I would also like to see some meaningful competition with online payments processing. I was very hopeful when I first heard the rumors about “GooglePay”, but that doesn’t appear to be happening. The real problem there is security, which is one reason MicroSoft would not make it in that business (those folks have no clue at all, remember MicroSoft Bob? In MSBob, if you typed in a wrong password 3 times, you would get prompted to enter another password that was easier to remember — and then the program would accept that passwood!). There is just enough dissatisfaction with PayPal to keep several minor competitors (just barely) viable, but I would really prefer to see some real rival in that market.

Ajax 4Hire (profile) says:

Re: Ebay is here to say.

Like Google, Ebay has turned itself into an icon, a verb.

I google, you google, she googles;

I ebay, you ebay we all ebay but google does not have a theme song by Al Yankovic.

These are two different companies; they may overlap some functions but given a choice, I would use Google.

I don’t trust EBay. Google is no saint but EBay/PayPal is ripe with abuse potential.

EBay/PayPal seems to be retroactive to problems, only fixing them after many have been abused. And don’t get me started about Shipping&Handling of an EBay item $15 to ship a CD.

EBay is low road;

Google is High road.

SAH says:

Re: Re: Ebay is here to say.

I am not a fan of Ebay anymore. If you want to sell something, they charge your for every little thing. You can only post 1 picture for free, any addition will be .75 cents. Not to mention they take a percentage of what you sell.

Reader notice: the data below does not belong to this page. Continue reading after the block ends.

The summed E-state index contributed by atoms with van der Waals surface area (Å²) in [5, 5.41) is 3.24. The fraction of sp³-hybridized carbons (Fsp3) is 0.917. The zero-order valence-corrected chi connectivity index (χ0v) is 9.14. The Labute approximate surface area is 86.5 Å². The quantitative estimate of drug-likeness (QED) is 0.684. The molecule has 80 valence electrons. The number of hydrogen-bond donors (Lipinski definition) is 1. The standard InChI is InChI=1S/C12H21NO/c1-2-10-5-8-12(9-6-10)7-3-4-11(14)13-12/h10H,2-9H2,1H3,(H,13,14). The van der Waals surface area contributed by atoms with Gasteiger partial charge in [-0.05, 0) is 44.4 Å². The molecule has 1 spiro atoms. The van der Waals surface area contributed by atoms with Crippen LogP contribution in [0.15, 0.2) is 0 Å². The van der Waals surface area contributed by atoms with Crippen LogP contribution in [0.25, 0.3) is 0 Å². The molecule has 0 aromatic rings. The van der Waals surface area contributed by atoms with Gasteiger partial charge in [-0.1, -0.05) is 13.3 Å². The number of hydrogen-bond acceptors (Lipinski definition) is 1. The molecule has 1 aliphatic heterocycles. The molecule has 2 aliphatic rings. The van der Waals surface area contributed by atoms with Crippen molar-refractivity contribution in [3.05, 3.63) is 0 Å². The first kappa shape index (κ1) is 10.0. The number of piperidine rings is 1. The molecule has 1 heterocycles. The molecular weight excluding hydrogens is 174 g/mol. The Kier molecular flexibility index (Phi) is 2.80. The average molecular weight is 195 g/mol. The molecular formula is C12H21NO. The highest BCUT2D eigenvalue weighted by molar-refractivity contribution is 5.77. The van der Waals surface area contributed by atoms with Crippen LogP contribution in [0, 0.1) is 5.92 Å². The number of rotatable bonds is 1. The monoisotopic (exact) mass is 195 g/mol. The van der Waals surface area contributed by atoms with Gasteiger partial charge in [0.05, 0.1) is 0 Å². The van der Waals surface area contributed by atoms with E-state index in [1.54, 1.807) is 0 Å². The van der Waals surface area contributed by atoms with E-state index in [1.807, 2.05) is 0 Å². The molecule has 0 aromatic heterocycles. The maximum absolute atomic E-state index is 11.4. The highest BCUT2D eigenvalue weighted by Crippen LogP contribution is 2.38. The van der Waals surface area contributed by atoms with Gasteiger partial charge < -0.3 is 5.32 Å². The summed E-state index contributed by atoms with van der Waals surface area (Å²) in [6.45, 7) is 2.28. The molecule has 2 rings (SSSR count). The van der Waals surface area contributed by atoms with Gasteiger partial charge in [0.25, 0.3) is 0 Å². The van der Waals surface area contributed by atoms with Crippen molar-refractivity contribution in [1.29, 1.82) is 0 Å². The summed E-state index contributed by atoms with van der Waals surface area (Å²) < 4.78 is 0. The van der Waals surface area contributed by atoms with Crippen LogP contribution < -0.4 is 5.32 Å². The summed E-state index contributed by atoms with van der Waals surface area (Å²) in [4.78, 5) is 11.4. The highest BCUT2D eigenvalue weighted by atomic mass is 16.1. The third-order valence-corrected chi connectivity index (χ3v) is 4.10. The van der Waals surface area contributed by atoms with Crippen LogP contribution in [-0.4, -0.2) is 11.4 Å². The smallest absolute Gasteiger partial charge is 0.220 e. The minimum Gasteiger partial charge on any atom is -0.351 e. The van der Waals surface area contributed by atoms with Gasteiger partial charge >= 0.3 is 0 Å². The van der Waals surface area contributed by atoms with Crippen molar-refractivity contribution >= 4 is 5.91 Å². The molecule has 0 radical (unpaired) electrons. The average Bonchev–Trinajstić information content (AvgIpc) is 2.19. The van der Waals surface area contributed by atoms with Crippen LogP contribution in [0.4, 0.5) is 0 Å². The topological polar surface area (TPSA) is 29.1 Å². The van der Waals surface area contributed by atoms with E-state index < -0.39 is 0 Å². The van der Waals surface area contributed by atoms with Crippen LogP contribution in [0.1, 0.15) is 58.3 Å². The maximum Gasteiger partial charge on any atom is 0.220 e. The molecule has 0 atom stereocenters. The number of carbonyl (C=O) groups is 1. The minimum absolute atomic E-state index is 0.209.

I would love if Google came up with a free auction site where you can actually make a decent profit on your item and not have to pay extremely high shipping charges. I am curious to see if it will be along the lines from craigslist.org.

Oh yea says:

I don't get it

That last line of teh article says it all, “If eBay is actually worried that Google might develop something superior to eBay’s auctions, they should be trying to develop it themselves, not waiting around to get beaten.”

The problem remains that companies seem like they are just waiting to see what Google does instead of kicking their R&D into gear and beating Google to the punch. Granted Google is a powerhouse but if you are locked into a certain genre like auctions and are now fully established witha reputable name then why sit around. Ebay should have the answers on how to stay at the top not just waiting for Google to piss all over them

Dan (user link) says:

Better service removes fear

I am a die hard Google advocate because I think that most of their services make life so much easier for me. But we live in a day when company loyalty does not play as much of a role as it used to. I think that Yahoo has a much better weather service and so I use Yahoo for weather even though I use Google for everything else. Instead of forming alliances, eBay should just focus on offering the best service. Their name is big enough that if the service is better than Google’s, they won’t have to worry about losing market share.

Badger says:

Re: Re:

google = government??

I want a hit of what you’re smoking!

Google is the only major search engine that spent a few million in defending it’s users privacy against the DoJ’s invasive subpoena. Yahoo and MSN bent right over.

Even though they certainly have the most thorough database for online user activity of any entity (public or private), they’ve so far been the most honorable of any of the web’s Top 10 trafficed sites for keeping it private.